• 7. Too little too late?  Forty-nine per cent of patients were recognised as dying 24 hours or less before death  17% between 24 and 36 hours before death,  21% between 36 and 72 hours before death, and  13% greater than 72 hours before death.
  • 8. Heart Disease - CHF At least two of the indicators below: • • • • CHF NYHA stage III or IV – shortness of breath at rest or minimal exertion Patient thought to be in the last year of life by the care team - the „surprise‟ question Repeated hospital admissions with symptoms of heart failure Difficult physical or psychological symptoms despite optimal tolerated therapy.
  • 9. COPD • • • • • • • • Disease assessed to be severe e.g. (FEV1 <30%predicted – with caveats about quality of testing) Recurrent hospital admission (>3 admissions in 12 months for COPD exacerbations) Fulfils Long Term Oxygen Therapy Criteria MRC grade 4/5 – shortness of breath after 100 meters on the level or confined to house through breathlessness Signs and symptoms of right heart failure Combination of other factors e.g. anorexia, previous ITU/NIV/resistant organism, depression >6 weeks of systemic steroids for COPD in the preceding 12 months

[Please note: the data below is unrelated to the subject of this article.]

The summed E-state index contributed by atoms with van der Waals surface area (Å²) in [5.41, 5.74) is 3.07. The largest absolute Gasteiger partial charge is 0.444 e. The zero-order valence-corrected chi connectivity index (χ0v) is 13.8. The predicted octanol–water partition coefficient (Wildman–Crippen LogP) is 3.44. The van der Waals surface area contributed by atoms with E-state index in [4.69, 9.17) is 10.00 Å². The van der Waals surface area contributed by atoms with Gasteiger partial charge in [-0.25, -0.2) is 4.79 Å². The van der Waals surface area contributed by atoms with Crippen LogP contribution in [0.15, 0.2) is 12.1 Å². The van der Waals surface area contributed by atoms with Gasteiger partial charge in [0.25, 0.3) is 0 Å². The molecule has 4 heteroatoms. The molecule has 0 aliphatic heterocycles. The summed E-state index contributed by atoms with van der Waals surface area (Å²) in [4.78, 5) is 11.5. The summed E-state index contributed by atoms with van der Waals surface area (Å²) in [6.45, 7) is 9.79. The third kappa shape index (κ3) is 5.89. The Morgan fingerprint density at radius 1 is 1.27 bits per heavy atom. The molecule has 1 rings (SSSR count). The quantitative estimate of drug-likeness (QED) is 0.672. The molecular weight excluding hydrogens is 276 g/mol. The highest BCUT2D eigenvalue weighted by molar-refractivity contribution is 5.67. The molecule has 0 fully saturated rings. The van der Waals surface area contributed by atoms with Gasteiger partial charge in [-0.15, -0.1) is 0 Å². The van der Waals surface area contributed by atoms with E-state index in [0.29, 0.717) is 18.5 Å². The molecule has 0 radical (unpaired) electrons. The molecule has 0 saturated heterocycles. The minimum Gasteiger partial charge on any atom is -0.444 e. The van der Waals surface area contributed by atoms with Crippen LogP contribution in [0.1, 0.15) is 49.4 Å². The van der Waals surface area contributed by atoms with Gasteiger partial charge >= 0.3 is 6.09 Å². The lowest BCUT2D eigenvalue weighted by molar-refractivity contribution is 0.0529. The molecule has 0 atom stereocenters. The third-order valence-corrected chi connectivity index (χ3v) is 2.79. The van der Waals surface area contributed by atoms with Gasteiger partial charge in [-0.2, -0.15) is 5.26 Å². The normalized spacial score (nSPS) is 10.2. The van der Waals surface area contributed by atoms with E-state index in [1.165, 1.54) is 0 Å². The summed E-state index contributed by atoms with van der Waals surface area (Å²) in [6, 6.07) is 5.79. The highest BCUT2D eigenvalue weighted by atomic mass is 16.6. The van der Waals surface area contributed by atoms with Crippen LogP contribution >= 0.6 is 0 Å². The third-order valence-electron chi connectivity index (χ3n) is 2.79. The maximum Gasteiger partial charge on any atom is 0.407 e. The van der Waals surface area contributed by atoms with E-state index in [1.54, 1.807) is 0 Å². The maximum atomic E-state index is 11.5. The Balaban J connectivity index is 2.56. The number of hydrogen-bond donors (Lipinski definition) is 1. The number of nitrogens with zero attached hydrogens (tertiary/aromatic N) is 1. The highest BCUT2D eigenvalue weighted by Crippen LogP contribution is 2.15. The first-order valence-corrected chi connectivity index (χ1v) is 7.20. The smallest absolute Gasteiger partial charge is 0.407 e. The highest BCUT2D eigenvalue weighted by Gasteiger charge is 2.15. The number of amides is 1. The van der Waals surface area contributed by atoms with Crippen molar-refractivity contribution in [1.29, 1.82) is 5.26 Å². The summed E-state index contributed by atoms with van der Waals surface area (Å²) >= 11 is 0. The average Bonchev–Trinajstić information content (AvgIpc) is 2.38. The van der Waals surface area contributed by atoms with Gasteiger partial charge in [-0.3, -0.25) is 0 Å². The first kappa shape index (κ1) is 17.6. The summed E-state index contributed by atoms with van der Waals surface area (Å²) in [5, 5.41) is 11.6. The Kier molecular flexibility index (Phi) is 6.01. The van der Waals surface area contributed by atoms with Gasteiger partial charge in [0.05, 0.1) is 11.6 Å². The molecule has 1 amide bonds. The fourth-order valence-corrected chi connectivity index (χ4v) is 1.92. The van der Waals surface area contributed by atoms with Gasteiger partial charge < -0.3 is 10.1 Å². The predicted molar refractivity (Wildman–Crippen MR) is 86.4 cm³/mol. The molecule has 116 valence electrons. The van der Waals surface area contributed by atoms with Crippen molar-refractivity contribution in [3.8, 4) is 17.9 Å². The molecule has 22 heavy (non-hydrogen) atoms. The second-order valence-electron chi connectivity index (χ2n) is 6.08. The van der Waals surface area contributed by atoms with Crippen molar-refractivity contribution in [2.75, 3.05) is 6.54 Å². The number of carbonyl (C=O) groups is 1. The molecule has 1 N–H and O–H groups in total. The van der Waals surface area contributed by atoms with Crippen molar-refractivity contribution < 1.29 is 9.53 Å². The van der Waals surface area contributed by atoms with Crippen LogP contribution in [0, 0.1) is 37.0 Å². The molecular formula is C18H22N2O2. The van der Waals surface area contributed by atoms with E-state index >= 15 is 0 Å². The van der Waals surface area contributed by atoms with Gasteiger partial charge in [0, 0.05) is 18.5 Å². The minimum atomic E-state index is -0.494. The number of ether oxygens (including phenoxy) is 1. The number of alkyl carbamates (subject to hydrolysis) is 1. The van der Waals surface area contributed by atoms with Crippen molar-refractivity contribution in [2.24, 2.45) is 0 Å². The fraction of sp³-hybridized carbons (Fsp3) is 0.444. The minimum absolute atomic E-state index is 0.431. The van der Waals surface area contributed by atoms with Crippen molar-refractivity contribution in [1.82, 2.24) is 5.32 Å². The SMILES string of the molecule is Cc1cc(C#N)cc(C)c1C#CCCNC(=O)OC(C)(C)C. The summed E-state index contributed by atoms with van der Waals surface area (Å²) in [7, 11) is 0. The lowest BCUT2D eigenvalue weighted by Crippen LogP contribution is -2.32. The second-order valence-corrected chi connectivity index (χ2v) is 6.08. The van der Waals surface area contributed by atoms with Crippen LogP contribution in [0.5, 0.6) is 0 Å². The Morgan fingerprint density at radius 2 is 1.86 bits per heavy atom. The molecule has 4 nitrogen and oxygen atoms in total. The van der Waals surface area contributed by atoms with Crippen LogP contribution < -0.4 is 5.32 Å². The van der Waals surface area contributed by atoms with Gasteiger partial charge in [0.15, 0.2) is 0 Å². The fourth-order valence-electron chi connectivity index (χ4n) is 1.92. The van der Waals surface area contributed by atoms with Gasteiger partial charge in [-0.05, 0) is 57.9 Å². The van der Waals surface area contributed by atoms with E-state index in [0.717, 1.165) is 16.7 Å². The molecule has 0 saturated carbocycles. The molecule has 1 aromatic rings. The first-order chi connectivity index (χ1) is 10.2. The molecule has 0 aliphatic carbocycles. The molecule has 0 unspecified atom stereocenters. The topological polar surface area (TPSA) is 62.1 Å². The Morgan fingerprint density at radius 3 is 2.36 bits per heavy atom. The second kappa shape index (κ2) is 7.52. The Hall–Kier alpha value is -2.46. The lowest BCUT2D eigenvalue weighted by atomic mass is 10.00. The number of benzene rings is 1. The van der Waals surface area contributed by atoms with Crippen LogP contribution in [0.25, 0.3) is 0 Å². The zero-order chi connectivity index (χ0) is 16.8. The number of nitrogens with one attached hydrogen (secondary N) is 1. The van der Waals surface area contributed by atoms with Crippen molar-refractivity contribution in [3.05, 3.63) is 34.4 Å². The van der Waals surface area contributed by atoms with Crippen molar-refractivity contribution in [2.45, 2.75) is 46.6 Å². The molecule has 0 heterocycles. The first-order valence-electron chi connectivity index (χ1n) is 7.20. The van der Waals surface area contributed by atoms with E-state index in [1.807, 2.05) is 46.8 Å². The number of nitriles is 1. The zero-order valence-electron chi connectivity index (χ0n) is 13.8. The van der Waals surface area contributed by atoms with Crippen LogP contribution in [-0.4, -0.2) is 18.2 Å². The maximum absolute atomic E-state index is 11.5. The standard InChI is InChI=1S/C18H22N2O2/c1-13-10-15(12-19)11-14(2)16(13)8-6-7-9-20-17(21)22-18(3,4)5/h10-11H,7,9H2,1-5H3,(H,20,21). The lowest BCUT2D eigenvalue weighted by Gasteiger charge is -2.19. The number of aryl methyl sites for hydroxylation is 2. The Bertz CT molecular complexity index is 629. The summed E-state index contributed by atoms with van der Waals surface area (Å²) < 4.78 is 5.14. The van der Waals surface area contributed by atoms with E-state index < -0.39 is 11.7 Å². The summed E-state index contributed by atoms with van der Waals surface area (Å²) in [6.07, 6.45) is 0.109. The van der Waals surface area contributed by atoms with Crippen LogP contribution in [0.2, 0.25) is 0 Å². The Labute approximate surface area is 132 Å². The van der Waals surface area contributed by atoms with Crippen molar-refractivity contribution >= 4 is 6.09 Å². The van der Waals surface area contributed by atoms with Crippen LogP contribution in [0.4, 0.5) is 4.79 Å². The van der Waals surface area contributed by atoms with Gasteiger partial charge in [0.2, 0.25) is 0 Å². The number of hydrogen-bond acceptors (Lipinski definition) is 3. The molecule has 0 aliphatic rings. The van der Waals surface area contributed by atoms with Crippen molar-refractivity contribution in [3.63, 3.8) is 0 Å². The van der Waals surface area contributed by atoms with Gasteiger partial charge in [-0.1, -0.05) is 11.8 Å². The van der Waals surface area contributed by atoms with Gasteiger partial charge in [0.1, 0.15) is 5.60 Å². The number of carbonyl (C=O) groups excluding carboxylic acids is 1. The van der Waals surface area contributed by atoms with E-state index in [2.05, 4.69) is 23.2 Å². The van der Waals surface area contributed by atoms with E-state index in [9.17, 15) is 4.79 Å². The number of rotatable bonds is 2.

• 10. A redesigned systems-based approach “ an organised , deliberate approach to the identification, assessment and management of care of people approaching and reaching the end of life”
  • 11. Developing a systems approach Patient journey approaching the end of life Gateway 2 Diagnosis Chronic Gateway 1 Illness EOL Imminent Dying Death Transition Points Years 12 months 48-72 hours Death
  • 12. Gateway 2: The focus of current system Gateway 2 Gateway 1 Dx Imminent Dying EOL Death Transition Points Years 12 months 48-72 hours Death
  • 13. Gateway 1: Redesigning better care Gateway 2 Gateway 1 Dx Imminent Dying EOL Death Transition Points Years 12 months 48-72 hours Death